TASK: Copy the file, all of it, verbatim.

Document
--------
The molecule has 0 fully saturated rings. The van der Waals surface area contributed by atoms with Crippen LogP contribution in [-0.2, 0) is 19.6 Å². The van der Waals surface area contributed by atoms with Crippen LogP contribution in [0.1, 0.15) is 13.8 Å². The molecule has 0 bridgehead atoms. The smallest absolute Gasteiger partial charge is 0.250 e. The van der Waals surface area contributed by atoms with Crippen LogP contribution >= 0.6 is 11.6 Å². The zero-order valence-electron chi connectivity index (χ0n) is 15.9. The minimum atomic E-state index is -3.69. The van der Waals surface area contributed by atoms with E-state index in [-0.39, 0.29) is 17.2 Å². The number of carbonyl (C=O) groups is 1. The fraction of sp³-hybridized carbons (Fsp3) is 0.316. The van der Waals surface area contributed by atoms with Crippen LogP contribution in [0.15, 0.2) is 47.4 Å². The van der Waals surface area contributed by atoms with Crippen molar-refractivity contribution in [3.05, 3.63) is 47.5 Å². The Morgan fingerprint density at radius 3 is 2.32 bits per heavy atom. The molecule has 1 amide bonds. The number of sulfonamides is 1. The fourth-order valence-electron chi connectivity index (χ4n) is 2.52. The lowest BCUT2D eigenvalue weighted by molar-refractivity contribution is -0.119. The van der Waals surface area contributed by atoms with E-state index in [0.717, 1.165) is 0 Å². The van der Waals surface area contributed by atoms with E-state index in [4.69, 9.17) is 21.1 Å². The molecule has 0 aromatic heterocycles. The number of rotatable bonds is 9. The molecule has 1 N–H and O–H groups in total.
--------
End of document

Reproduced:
The molecule has 0 fully saturated rings. The van der Waals surface area contributed by atoms with Crippen LogP contribution in [-0.2, 0) is 19.6 Å². The van der Waals surface area contributed by atoms with Crippen LogP contribution in [0.1, 0.15) is 13.8 Å². The molecule has 0 bridgehead atoms. The smallest absolute Gasteiger partial charge is 0.250 e. The van der Waals surface area contributed by atoms with Crippen LogP contribution >= 0.6 is 11.6 Å². The zero-order valence-electron chi connectivity index (χ0n) is 15.9. The minimum atomic E-state index is -3.69. The van der Waals surface area contributed by atoms with E-state index in [-0.39, 0.29) is 17.2 Å². The number of carbonyl (C=O) groups is 1. The fraction of sp³-hybridized carbons (Fsp3) is 0.316. The van der Waals surface area contributed by atoms with Crippen LogP contribution in [0.15, 0.2) is 47.4 Å². The van der Waals surface area contributed by atoms with Crippen molar-refractivity contribution in [3.05, 3.63) is 47.5 Å². The Morgan fingerprint density at radius 3 is 2.32 bits per heavy atom. The molecule has 1 amide bonds. The number of sulfonamides is 1. The fourth-order valence-electron chi connectivity index (χ4n) is 2.52. The lowest BCUT2D eigenvalue weighted by molar-refractivity contribution is -0.119. The van der Waals surface area contributed by atoms with E-state index in [0.717, 1.165) is 0 Å². The van der Waals surface area contributed by atoms with E-state index in [4.69, 9.17) is 21.1 Å². The molecule has 0 aromatic heterocycles. The number of rotatable bonds is 9. The molecule has 1 N–H and O–H groups in total.